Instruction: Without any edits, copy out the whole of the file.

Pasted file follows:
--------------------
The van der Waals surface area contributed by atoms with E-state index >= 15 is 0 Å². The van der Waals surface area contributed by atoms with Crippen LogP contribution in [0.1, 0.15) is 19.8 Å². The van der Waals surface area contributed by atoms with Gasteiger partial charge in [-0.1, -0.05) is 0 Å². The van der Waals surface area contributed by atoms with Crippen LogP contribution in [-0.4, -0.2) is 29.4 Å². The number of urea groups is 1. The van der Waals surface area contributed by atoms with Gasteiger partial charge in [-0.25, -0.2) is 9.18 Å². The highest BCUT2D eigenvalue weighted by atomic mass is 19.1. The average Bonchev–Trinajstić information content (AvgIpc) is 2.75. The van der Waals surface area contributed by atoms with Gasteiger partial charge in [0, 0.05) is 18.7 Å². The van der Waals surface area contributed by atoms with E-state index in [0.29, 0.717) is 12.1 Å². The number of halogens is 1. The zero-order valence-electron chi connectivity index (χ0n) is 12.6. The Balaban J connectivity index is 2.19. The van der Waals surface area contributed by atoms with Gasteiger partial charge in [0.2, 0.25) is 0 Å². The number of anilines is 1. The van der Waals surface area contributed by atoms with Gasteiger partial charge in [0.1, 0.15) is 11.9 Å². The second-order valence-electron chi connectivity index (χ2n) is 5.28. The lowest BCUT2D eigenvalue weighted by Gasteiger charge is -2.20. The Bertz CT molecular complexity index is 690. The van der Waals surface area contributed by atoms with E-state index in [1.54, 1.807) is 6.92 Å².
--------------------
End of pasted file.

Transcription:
The van der Waals surface area contributed by atoms with E-state index >= 15 is 0 Å². The van der Waals surface area contributed by atoms with Crippen LogP contribution in [0.1, 0.15) is 19.8 Å². The van der Waals surface area contributed by atoms with Gasteiger partial charge in [-0.1, -0.05) is 0 Å². The van der Waals surface area contributed by atoms with Crippen LogP contribution in [-0.4, -0.2) is 29.4 Å². The number of urea groups is 1. The van der Waals surface area contributed by atoms with Gasteiger partial charge in [-0.25, -0.2) is 9.18 Å². The highest BCUT2D eigenvalue weighted by atomic mass is 19.1. The average Bonchev–Trinajstić information content (AvgIpc) is 2.75. The van der Waals surface area contributed by atoms with Gasteiger partial charge in [0, 0.05) is 18.7 Å². The van der Waals surface area contributed by atoms with E-state index in [0.29, 0.717) is 12.1 Å². The number of halogens is 1. The zero-order valence-electron chi connectivity index (χ0n) is 12.6. The Balaban J connectivity index is 2.19. The van der Waals surface area contributed by atoms with Gasteiger partial charge in [0.2, 0.25) is 0 Å². The number of anilines is 1. The van der Waals surface area contributed by atoms with Gasteiger partial charge in [0.1, 0.15) is 11.9 Å². The second-order valence-electron chi connectivity index (χ2n) is 5.28. The lowest BCUT2D eigenvalue weighted by Gasteiger charge is -2.20. The Bertz CT molecular complexity index is 690. The van der Waals surface area contributed by atoms with E-state index in [1.54, 1.807) is 6.92 Å².